Whether individual consumers get copies of drug labels often depends on if the drug they get comes in its original packaging. If so, it will include the insert. But if the pharmacist has put the pills into a new bottle, as is typical, a consumer won’t always see the official label. Some pharmacies staple summaries based on the labels to customers’ bags.

Patients who don’t get drug labels from their pharmacist will eventually be able to look up the documents in a new DailyMed online library being developed by the government. It is available now but doesn’t yet include all drugs. The labels also can be found at drug makers’ own Web sites. The FDA’s current Web site also features drug labels, though it may turn up an older version of the label.

Doctors say that the new format should make it easier for patients to glean some important facts. One key thing is the medicine’s major potential risks, to be featured in the highlights section. Patients should check these “so they know what they should be looking for while they’re on that medication,” says Ruth Murphey Parker, a professor at Emory University whose research focuses on health communications.

Drug labels also detail another serious safety issue: potentially dangerous side effects that can occur if a drug is taken at the same time as a different medicine. These so-called interactions are also noted in the new highlights section of the label. Less-important and less-frequent risks are also listed farther down in the label, but doctors say that patients shouldn’t overreact to them.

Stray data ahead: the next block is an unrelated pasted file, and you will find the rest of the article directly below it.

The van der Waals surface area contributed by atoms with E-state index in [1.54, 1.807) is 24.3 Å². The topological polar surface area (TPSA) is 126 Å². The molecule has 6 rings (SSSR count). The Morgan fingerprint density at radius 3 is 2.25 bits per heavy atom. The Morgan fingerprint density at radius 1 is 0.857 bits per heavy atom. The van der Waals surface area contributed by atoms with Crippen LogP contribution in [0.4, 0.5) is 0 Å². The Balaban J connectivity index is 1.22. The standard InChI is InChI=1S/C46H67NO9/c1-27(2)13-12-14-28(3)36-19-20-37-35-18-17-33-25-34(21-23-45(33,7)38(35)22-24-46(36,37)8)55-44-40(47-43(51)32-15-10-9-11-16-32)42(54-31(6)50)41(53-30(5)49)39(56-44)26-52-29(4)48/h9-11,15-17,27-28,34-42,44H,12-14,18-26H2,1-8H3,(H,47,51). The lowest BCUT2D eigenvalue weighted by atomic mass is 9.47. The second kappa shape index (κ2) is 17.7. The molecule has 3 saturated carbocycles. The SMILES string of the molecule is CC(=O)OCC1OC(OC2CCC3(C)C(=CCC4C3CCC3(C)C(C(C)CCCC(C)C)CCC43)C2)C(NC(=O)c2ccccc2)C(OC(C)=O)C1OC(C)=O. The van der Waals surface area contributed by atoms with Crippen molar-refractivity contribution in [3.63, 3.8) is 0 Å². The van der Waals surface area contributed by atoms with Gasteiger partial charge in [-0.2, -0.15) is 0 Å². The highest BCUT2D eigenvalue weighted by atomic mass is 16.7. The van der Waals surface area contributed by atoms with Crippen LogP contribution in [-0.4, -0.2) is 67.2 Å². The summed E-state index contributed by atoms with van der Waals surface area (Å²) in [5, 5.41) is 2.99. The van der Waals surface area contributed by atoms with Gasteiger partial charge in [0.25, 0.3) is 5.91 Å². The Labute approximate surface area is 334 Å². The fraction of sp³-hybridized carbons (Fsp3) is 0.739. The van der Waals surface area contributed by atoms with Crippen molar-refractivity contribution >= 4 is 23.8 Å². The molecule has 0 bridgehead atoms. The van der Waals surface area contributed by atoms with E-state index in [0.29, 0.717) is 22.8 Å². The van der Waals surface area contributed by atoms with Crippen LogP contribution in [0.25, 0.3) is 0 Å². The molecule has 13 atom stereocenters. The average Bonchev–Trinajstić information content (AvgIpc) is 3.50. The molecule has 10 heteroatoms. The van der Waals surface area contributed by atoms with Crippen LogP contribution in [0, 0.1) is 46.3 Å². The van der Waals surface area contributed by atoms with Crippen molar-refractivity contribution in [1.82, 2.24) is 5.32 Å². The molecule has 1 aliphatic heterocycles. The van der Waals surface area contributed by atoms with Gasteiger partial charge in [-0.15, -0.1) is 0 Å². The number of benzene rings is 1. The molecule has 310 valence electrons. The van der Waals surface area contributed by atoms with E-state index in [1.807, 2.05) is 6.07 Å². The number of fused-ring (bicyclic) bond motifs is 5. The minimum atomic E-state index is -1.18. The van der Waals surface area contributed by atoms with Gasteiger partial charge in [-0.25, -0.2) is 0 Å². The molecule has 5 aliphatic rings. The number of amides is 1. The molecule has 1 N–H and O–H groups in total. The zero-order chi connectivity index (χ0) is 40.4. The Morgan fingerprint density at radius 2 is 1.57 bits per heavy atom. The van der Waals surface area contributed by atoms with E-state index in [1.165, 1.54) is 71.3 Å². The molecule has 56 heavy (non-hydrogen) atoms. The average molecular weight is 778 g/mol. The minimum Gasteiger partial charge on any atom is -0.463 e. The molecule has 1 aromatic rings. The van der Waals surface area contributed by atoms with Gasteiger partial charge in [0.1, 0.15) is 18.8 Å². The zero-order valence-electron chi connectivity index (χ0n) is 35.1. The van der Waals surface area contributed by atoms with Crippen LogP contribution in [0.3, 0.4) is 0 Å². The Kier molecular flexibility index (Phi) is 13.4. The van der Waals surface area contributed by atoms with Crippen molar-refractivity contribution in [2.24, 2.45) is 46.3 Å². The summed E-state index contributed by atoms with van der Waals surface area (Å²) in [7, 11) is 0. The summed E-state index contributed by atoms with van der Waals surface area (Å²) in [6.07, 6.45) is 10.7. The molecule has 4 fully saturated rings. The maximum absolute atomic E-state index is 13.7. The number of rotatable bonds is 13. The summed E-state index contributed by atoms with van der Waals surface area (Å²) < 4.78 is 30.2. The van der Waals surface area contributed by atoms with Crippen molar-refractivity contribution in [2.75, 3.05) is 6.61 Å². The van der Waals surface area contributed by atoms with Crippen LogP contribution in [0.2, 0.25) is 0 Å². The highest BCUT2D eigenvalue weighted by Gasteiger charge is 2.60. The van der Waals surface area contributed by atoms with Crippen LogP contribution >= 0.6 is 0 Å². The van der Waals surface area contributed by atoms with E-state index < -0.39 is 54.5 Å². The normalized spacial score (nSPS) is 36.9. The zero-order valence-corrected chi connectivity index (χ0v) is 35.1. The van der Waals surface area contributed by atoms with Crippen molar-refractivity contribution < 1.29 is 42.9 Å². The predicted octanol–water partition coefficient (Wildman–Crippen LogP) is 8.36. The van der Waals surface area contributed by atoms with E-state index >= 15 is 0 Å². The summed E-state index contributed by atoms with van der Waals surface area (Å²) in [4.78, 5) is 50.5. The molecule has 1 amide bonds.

Just as important to patients is information about a medicine’s FDA-approved uses, which are listed in highlights under “Indications and Usage.” Doctors can prescribe drugs “off-label,” or for uses that the agency hasn’t approved. Patients who don’t see their condition under the approved uses section may want to quiz a doctor about such prescriptions. “The evidence is often rather thin” for off-label uses, says Peter Neumann, director of the Center for the Evaluation of Value and Risk in Health at Tufts University.

Labels also lay out the evidence for a drug’s efficacy, typically in the “Clinical Studies” section. Consumers may want to examine the data that got the drug approved, which will help the patient have realistic expectations for “the magnitude of the benefit,” says Steven Woloshin, a researcher at a Department of Veterans Affairs medical center.